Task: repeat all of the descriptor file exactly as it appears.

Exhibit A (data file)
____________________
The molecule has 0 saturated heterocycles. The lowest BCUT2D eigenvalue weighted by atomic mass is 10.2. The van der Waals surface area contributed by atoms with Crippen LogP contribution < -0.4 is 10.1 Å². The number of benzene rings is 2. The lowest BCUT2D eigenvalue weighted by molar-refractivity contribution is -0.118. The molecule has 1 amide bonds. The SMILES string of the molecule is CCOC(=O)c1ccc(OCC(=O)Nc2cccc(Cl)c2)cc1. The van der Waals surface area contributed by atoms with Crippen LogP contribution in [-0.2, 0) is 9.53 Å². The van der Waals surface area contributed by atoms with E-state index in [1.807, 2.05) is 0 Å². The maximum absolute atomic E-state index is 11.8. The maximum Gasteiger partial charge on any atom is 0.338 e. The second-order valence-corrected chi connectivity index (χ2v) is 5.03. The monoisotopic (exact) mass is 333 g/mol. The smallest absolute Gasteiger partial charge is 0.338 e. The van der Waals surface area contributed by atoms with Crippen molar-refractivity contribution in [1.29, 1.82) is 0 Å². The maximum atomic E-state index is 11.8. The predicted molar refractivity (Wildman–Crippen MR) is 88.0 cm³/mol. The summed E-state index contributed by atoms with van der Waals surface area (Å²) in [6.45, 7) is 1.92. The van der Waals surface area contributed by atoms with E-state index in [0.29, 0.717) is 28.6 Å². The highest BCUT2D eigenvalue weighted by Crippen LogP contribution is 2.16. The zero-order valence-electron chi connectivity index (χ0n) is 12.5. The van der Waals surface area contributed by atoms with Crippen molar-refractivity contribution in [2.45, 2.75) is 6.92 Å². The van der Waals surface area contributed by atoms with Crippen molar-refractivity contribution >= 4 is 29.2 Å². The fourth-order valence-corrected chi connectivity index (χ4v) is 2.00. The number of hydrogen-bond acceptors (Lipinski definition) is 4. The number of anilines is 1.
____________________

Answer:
The molecule has 0 saturated heterocycles. The lowest BCUT2D eigenvalue weighted by atomic mass is 10.2. The van der Waals surface area contributed by atoms with Crippen LogP contribution < -0.4 is 10.1 Å². The number of benzene rings is 2. The lowest BCUT2D eigenvalue weighted by molar-refractivity contribution is -0.118. The molecule has 1 amide bonds. The SMILES string of the molecule is CCOC(=O)c1ccc(OCC(=O)Nc2cccc(Cl)c2)cc1. The van der Waals surface area contributed by atoms with Crippen LogP contribution in [-0.2, 0) is 9.53 Å². The van der Waals surface area contributed by atoms with E-state index in [1.807, 2.05) is 0 Å². The maximum absolute atomic E-state index is 11.8. The maximum Gasteiger partial charge on any atom is 0.338 e. The second-order valence-corrected chi connectivity index (χ2v) is 5.03. The monoisotopic (exact) mass is 333 g/mol. The smallest absolute Gasteiger partial charge is 0.338 e. The van der Waals surface area contributed by atoms with Crippen molar-refractivity contribution in [1.29, 1.82) is 0 Å². The maximum atomic E-state index is 11.8. The predicted molar refractivity (Wildman–Crippen MR) is 88.0 cm³/mol. The summed E-state index contributed by atoms with van der Waals surface area (Å²) in [6.45, 7) is 1.92. The van der Waals surface area contributed by atoms with E-state index in [0.29, 0.717) is 28.6 Å². The highest BCUT2D eigenvalue weighted by Crippen LogP contribution is 2.16. The zero-order valence-electron chi connectivity index (χ0n) is 12.5. The van der Waals surface area contributed by atoms with Crippen molar-refractivity contribution in [2.45, 2.75) is 6.92 Å². The van der Waals surface area contributed by atoms with Crippen molar-refractivity contribution >= 4 is 29.2 Å². The fourth-order valence-corrected chi connectivity index (χ4v) is 2.00. The number of hydrogen-bond acceptors (Lipinski definition) is 4. The number of anilines is 1.